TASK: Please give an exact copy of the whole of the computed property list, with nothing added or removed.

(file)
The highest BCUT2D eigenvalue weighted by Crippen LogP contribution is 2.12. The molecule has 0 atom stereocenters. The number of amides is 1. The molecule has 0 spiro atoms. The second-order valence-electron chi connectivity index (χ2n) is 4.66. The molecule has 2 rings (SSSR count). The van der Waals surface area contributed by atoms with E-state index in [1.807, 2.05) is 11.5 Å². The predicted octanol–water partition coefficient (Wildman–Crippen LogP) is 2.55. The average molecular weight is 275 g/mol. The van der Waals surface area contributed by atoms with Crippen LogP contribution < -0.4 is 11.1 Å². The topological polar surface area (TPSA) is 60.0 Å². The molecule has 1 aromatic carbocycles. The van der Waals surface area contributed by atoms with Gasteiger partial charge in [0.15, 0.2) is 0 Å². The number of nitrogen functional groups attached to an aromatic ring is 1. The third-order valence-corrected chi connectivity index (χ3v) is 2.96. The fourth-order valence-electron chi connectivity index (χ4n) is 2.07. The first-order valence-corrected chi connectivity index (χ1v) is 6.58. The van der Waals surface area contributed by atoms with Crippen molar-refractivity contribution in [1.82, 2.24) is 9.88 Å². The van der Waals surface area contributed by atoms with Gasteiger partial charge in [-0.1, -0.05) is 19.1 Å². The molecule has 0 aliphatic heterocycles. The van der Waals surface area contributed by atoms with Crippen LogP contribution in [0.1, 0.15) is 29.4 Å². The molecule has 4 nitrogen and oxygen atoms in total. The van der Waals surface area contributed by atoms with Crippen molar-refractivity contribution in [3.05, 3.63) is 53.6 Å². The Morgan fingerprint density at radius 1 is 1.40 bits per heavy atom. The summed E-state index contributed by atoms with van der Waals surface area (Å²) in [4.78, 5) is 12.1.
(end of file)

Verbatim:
The highest BCUT2D eigenvalue weighted by Crippen LogP contribution is 2.12. The molecule has 0 atom stereocenters. The number of amides is 1. The molecule has 0 spiro atoms. The second-order valence-electron chi connectivity index (χ2n) is 4.66. The molecule has 2 rings (SSSR count). The van der Waals surface area contributed by atoms with E-state index in [1.807, 2.05) is 11.5 Å². The predicted octanol–water partition coefficient (Wildman–Crippen LogP) is 2.55. The average molecular weight is 275 g/mol. The van der Waals surface area contributed by atoms with Crippen LogP contribution < -0.4 is 11.1 Å². The topological polar surface area (TPSA) is 60.0 Å². The molecule has 1 aromatic carbocycles. The van der Waals surface area contributed by atoms with Gasteiger partial charge in [0.15, 0.2) is 0 Å². The number of nitrogen functional groups attached to an aromatic ring is 1. The third-order valence-corrected chi connectivity index (χ3v) is 2.96. The fourth-order valence-electron chi connectivity index (χ4n) is 2.07. The first-order valence-corrected chi connectivity index (χ1v) is 6.58. The van der Waals surface area contributed by atoms with Crippen molar-refractivity contribution in [1.82, 2.24) is 9.88 Å². The van der Waals surface area contributed by atoms with Gasteiger partial charge in [-0.1, -0.05) is 19.1 Å². The molecule has 0 aliphatic heterocycles. The van der Waals surface area contributed by atoms with Crippen LogP contribution in [0.1, 0.15) is 29.4 Å². The molecule has 4 nitrogen and oxygen atoms in total. The van der Waals surface area contributed by atoms with Crippen molar-refractivity contribution in [3.05, 3.63) is 53.6 Å². The Morgan fingerprint density at radius 1 is 1.40 bits per heavy atom. The summed E-state index contributed by atoms with van der Waals surface area (Å²) in [4.78, 5) is 12.1.